Is the EdTech bubble in India about to burst? – The Times of India Blog

The EdTech sector has been growing exponentially over the last few years, and even more so after Covid-19 hit. A Blume Ventures report (note: this report is based on rough assumptions) suggests…….

<!–Uday Deb

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The EdTech sector has been growing exponentially over the last few years, and even more so after Covid-19 hit. A Blume Ventures report (note: this report is based on rough assumptions) suggests that the EdTech market was close to $750mn in 2020 and will hit $4bn by 2025. This is a sheer drop in the ocean of the larger education market, estimated at $135bn in 2020 by the same report. The market starts from early learners who are in pre-school to continuous learners looking to upskill themselves. 

The Covid-19 pandemic accelerated the adoption of technology in India’s education sector, a traditionally slow-moving space. Investors started pouring funds into a sector they were otherwise wary to touch, and India saw ~$0.5bn of funds flowing into EdTech in 2019, and $4bn flowing into EdTech in 2020 and into 2021. We now have 5 EdTech unicorns. All this while India grappled with one of the first education crises in our history, with millions of students out of school, and the inequality divide burgeoning. 

The question remains, where is this sector going? A few different factors are important to consider as we evaluate the space and its players, and their long-term impact on education in India. 

Valuation vs. Value: Historically, education has been about quality. Parents are willing to walk that extra mile, or relocate to reach better schools for their children. Currently, the EdTech market reporting is primarily about the valuation of EdTech companies. Little is being talked about actual learning outcomes, customer satisfaction, and the impact that these courses have on the student. I had to scan the several reports by investors and different players multiple times to try and find any impact or learning comparisons, or detailed customer feedback on any of the players. The long-term success of any education player will likely be based less on how much money investors are willing to pour into their advertising, and on whether customers are actually satisfied with the products.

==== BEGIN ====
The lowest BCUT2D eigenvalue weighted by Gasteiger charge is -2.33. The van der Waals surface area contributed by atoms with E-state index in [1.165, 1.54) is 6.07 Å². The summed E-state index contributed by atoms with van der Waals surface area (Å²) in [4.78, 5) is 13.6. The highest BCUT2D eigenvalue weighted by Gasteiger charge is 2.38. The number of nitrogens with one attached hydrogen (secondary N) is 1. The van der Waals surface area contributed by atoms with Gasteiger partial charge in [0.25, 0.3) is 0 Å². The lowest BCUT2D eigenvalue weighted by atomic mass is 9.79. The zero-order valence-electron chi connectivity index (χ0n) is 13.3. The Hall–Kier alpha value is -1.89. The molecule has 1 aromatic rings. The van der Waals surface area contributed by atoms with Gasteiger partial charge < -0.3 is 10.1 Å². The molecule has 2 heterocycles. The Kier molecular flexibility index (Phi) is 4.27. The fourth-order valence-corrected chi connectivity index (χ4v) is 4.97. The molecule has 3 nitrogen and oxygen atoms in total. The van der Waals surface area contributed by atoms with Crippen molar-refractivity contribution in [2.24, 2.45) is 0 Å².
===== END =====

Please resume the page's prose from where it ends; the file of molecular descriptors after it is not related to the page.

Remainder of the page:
Certificates vs. Outcomes: Most “informal” players in the education space, and especially those in the higher education and employability fields are focused on credentialing and certification. Very few of these certifications lead to actual employment or a degree. Only a handful of players even attempt to give a soft placement guarantee. If the sector evolves towards actual career outcomes, it will create a more …….

Source: https://timesofindia.indiatimes.com/blogs/voices/is-the-edtech-bubble-in-india-about-to-burst/

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